Banana importer pushes sustainable credentials in tie-up with ground-breaking university
EARTH University has its own Rainforest Alliance certified commercial banana production

Banana importer pushes sustainable credentials in tie-up with ground-breaking university

Jim Butler


With consumers increasingly motivated by ethical considerations when purchasing fresh produce, banana importers JN Fox & Sons is well placed. A recent deal with EARTH University in Costa Rica has seen the company expand its offering of Rainforest Alliance certified bananas. Produce Business UK investigates 

Sustainability is without question one of the key drivers in today’s global fresh produce industry. Its impact is significant in terms of the environment, livelihoods of farmers and providing consumers with an ethical option. And with demand for sustainably grown produce increasing both from consumers and the retailers, it’s clear that this is a theme that will grow.

It’s an arena in which banana importer, ripener and distributor JN Fox & Sons has made rapid strides in recent years, as director Stephen Fox attests: “I think throughout the industry that is where a lot of the focus is at the moment – sustainability. That’s the word that everyone talks about and is where people are looking to push the sector forward.”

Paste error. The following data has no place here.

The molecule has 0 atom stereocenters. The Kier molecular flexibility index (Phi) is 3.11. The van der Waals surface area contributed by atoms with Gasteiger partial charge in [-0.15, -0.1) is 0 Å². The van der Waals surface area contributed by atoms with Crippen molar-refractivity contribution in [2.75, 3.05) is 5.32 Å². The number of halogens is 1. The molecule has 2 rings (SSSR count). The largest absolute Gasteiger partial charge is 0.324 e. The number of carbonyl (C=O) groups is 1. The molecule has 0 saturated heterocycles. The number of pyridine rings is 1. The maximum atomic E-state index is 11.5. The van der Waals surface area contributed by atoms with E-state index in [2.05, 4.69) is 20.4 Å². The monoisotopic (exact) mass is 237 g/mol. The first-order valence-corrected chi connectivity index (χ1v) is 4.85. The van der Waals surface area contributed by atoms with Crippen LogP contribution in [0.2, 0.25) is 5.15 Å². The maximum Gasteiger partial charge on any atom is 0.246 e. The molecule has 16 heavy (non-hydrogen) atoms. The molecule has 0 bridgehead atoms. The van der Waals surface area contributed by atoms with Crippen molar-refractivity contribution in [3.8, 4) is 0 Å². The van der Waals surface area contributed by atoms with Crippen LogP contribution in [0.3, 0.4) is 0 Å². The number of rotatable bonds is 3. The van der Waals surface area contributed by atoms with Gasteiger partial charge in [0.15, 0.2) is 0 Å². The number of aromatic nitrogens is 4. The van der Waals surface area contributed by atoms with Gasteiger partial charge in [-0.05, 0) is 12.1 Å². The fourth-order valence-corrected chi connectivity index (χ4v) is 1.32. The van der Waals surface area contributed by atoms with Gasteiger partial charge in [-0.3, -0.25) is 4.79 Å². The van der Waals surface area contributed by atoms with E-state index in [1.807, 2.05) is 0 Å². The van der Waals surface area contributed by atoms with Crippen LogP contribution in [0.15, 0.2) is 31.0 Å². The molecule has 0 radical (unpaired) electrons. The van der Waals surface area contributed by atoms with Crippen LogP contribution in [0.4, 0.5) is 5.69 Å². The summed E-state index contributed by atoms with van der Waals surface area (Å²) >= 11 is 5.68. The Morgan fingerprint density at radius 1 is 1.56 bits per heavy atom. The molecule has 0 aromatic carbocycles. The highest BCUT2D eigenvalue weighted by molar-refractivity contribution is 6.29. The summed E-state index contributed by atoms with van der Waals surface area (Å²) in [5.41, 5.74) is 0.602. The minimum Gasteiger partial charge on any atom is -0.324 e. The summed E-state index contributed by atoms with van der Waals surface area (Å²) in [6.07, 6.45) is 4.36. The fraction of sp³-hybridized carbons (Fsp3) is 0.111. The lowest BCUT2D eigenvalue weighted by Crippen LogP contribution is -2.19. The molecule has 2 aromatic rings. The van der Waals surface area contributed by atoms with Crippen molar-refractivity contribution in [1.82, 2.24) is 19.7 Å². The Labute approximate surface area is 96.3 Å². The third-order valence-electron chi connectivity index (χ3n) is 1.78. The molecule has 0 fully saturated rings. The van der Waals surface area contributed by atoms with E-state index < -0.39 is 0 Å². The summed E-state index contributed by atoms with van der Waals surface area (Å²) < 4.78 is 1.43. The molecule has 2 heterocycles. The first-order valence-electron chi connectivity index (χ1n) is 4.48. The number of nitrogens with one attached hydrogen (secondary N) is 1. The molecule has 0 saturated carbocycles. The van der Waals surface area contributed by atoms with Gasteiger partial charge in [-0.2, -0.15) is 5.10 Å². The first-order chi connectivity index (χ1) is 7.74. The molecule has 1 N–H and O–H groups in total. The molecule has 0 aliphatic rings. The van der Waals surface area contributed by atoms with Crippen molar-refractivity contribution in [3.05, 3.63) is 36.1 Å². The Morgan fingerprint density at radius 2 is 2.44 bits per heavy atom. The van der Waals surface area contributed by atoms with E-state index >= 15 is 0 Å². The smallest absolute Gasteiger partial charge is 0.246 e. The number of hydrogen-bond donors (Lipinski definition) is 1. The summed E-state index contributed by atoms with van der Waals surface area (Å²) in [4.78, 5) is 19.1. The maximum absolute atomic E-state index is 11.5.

EARTH University partnership

This is the message the company is bringing to The London Produce Show and Conference. But it goes much further than just the sustainable sourcing of bananas. In the past year it has developed a relationship with Costa Rica’s EARTH University and has been importing Rainforest Alliance bananas from the university’s certified commercial plantations.

And this relationship is deepening. Not only does Fox & Sons import 50-60% of its bananas from the university, but the company has made a commitment to raise funds to assist the 400 students that are enrolled at the university at any one time.

“The students come from more than 40 different countries,” says Fox. And 70% of the students receive full scholarships. Support is provided by committed donors including large corporations throughout the world; our aim is to promote awareness and help fundraise.”